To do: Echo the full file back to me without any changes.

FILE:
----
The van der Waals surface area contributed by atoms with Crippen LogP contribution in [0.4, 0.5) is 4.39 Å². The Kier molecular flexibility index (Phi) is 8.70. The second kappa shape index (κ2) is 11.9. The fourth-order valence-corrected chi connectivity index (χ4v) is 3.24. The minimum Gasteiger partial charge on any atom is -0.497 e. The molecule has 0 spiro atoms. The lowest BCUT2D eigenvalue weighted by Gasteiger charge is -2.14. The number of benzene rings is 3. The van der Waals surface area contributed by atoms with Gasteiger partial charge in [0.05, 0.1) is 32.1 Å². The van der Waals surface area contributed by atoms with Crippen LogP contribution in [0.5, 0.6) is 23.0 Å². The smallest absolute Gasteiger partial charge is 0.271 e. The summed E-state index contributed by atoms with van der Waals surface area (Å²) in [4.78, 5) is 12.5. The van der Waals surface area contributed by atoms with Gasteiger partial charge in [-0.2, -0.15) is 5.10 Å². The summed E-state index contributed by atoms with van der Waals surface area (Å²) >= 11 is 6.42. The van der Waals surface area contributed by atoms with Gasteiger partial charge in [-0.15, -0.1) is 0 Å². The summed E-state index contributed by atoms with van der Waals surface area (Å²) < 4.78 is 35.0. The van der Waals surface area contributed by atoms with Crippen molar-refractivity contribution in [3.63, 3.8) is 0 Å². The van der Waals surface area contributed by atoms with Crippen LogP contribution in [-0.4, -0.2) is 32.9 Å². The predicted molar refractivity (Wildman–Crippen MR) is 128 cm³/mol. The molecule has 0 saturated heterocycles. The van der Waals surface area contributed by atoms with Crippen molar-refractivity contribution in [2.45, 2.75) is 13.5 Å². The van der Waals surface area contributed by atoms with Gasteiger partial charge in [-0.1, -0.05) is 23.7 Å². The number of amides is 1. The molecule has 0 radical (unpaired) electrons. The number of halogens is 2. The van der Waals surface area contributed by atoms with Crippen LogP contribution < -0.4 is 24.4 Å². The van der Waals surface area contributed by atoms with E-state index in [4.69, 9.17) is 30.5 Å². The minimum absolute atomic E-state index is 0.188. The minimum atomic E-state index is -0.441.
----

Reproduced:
The van der Waals surface area contributed by atoms with Crippen LogP contribution in [0.4, 0.5) is 4.39 Å². The Kier molecular flexibility index (Phi) is 8.70. The second kappa shape index (κ2) is 11.9. The fourth-order valence-corrected chi connectivity index (χ4v) is 3.24. The minimum Gasteiger partial charge on any atom is -0.497 e. The molecule has 0 spiro atoms. The lowest BCUT2D eigenvalue weighted by Gasteiger charge is -2.14. The number of benzene rings is 3. The van der Waals surface area contributed by atoms with Gasteiger partial charge in [0.05, 0.1) is 32.1 Å². The van der Waals surface area contributed by atoms with Crippen LogP contribution in [0.5, 0.6) is 23.0 Å². The smallest absolute Gasteiger partial charge is 0.271 e. The summed E-state index contributed by atoms with van der Waals surface area (Å²) in [4.78, 5) is 12.5. The van der Waals surface area contributed by atoms with Gasteiger partial charge in [-0.2, -0.15) is 5.10 Å². The summed E-state index contributed by atoms with van der Waals surface area (Å²) >= 11 is 6.42. The van der Waals surface area contributed by atoms with Gasteiger partial charge in [-0.15, -0.1) is 0 Å². The summed E-state index contributed by atoms with van der Waals surface area (Å²) < 4.78 is 35.0. The van der Waals surface area contributed by atoms with Crippen molar-refractivity contribution in [3.63, 3.8) is 0 Å². The van der Waals surface area contributed by atoms with Crippen LogP contribution in [-0.4, -0.2) is 32.9 Å². The predicted molar refractivity (Wildman–Crippen MR) is 128 cm³/mol. The molecule has 0 saturated heterocycles. The van der Waals surface area contributed by atoms with Crippen molar-refractivity contribution in [2.45, 2.75) is 13.5 Å². The van der Waals surface area contributed by atoms with Gasteiger partial charge in [-0.1, -0.05) is 23.7 Å². The number of amides is 1. The molecule has 0 radical (unpaired) electrons. The number of halogens is 2. The van der Waals surface area contributed by atoms with Crippen LogP contribution < -0.4 is 24.4 Å². The van der Waals surface area contributed by atoms with E-state index in [4.69, 9.17) is 30.5 Å². The minimum absolute atomic E-state index is 0.188. The minimum atomic E-state index is -0.441.